file

1
[ fahyl ]
/ faɪl /
|||

noun

verb (used with object), filed, fil·ing.

verb (used without object), filed, fil·ing.

to march in a file or line, one after another, as soldiers: The parade filed past endlessly.
to make application: to file for a civil-service job.

Nearby words

  1. filature,
  2. filbert,
  3. filch,
  4. filcher,
  5. filchner ice shelf,
  6. file band,
  7. file card,
  8. file clerk,
  9. file extension,
  10. file folder

Idioms

    on file, arranged in order for convenient reference; in a file: The names are on file in the office.

Origin of file

1
1425–75; late Middle English filen < Middle French filer to string documents on a thread or wire, Old French: to wind or spin thread < Late Latin fīlāre, verbal derivative of Latin fīlum thread, string

Related formsfile·a·ble, adjectivefil·er, nounnon·fil·er, noun

Can be confusedfile phial

file

2
[ fahyl ]
/ faɪl /

noun

a long, narrow tool of steel or other metal having a series of ridges or points on its surfaces for reducing or smoothing surfaces of metal, wood, etc.
a small, similar tool for trimming and cleaning fingernails; nail file.
British Slang. a cunning, shrewd, or artful person.

verb (used with object), filed, fil·ing.

to reduce, smooth, or remove with or as if with a file.

Origin of file

2
before 900; Middle English; Old English fīl, fēol; cognate with German Feile; akin to Greek pikrós sharp

Related formsfile·a·ble, adjectivefil·er, noun

file

3
[ fahyl ]
/ faɪl /

verb (used with object), filed, fil·ing. Archaic.

to defile; corrupt.

Origin of file

3
before 1000; Middle English; Old English fȳlan to befoul, defile, derivative of fūl foul

filé

[ fi-ley, fee-ley ]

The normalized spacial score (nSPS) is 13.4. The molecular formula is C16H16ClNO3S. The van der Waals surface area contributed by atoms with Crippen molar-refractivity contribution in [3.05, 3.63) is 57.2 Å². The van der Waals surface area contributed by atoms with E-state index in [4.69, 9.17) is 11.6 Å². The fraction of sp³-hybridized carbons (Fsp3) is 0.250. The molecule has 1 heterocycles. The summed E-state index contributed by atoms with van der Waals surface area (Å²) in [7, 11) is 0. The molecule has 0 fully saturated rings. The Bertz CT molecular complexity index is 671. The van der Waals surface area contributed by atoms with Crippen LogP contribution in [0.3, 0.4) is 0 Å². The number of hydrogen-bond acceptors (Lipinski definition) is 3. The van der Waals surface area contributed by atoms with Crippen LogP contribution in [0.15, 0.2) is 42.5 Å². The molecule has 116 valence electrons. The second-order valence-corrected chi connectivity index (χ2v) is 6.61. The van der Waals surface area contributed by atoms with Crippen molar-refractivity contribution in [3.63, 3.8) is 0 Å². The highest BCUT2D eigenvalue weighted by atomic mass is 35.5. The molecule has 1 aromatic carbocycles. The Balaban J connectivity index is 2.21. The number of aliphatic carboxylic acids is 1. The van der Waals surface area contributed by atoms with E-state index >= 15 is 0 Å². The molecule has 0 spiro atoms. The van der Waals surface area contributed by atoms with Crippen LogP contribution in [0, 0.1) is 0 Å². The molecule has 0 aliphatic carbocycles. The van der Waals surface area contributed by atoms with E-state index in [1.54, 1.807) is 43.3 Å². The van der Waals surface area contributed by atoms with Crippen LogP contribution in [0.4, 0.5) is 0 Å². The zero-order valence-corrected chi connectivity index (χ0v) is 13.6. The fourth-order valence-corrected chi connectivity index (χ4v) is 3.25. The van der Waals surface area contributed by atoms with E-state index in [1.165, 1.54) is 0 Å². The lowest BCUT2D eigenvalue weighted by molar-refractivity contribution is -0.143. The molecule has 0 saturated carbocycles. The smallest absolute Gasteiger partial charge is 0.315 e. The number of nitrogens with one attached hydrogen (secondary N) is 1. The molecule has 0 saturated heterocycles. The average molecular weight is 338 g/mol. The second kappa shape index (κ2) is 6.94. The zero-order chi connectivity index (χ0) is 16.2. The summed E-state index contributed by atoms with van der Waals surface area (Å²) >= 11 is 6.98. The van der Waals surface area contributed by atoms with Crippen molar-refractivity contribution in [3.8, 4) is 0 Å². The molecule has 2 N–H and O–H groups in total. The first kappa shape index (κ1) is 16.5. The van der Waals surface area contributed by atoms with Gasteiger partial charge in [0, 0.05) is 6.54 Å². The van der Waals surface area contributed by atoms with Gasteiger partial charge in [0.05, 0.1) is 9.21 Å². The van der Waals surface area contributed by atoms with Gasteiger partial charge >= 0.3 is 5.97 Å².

/ fɪˈleɪ, ˈfi leɪ /

noun New Orleans Cookery.

a powder made from the ground leaves of the sassafras tree, used as a thickener and to impart a pungent taste to soups, gumbos, and other dishes.

Origin of filé

1800–10, Americanism; < Louisiana French; literally, twisted, ropy, stringy (perhaps orig. applied to dishes thickened with the powder), past participle of French filer; see file1

Also called filé powder.

Dictionary.com Unabridged Based on the Random House Unabridged Dictionary, © Random House, Inc. 2019

Examples from the Web for file


British Dictionary definitions for file

file

1
/ (faɪl) /

noun

verb

Derived Formsfiler, noun

Word Origin for file

C16 (in the sense: string on which documents are hung): from Old French filer, from Medieval Latin fīlāre; see filament

noun

a hand tool consisting essentially of a steel blade with small cutting teeth on some or all of its faces. It is used for shaping or smoothing metal, wood, etc
rare, British slang a cunning or deceitful person

verb

(tr) to shape or smooth (a surface) with a file
Derived Formsfiler, noun

Word Origin for file

Old English fīl; related to Old Saxon fīla, Old High German fīhala file, Greek pikros bitter, sharp

verb

(tr) obsolete to pollute or defile

Word Origin for file

Old English fӯlan; related to Middle Low German vülen; see defile 1, filth, foul

Collins English Dictionary - Complete & Unabridged 2012 Digital Edition © William Collins Sons & Co. Ltd. 1979, 1986 © HarperCollins Publishers 1998, 2000, 2003, 2005, 2006, 2007, 2009, 2012

Word Origin and History for file
Online Etymology Dictionary, © 2010 Douglas Harper

Science definitions for file

file

[ fīl ]

A collection of related data or program records stored as a unit with a single name. Files are the basic units that a computer works with in storing and retrieving data.
The American Heritage® Science Dictionary Copyright © 2011. Published by Houghton Mifflin Harcourt Publishing Company. All rights reserved.

Idioms and Phrases with file

file

see in single file; on file; rank and file.

The American Heritage® Idioms Dictionary Copyright © 2002, 2001, 1995 by Houghton Mifflin Harcourt Publishing Company. Published by Houghton Mifflin Harcourt Publishing Company.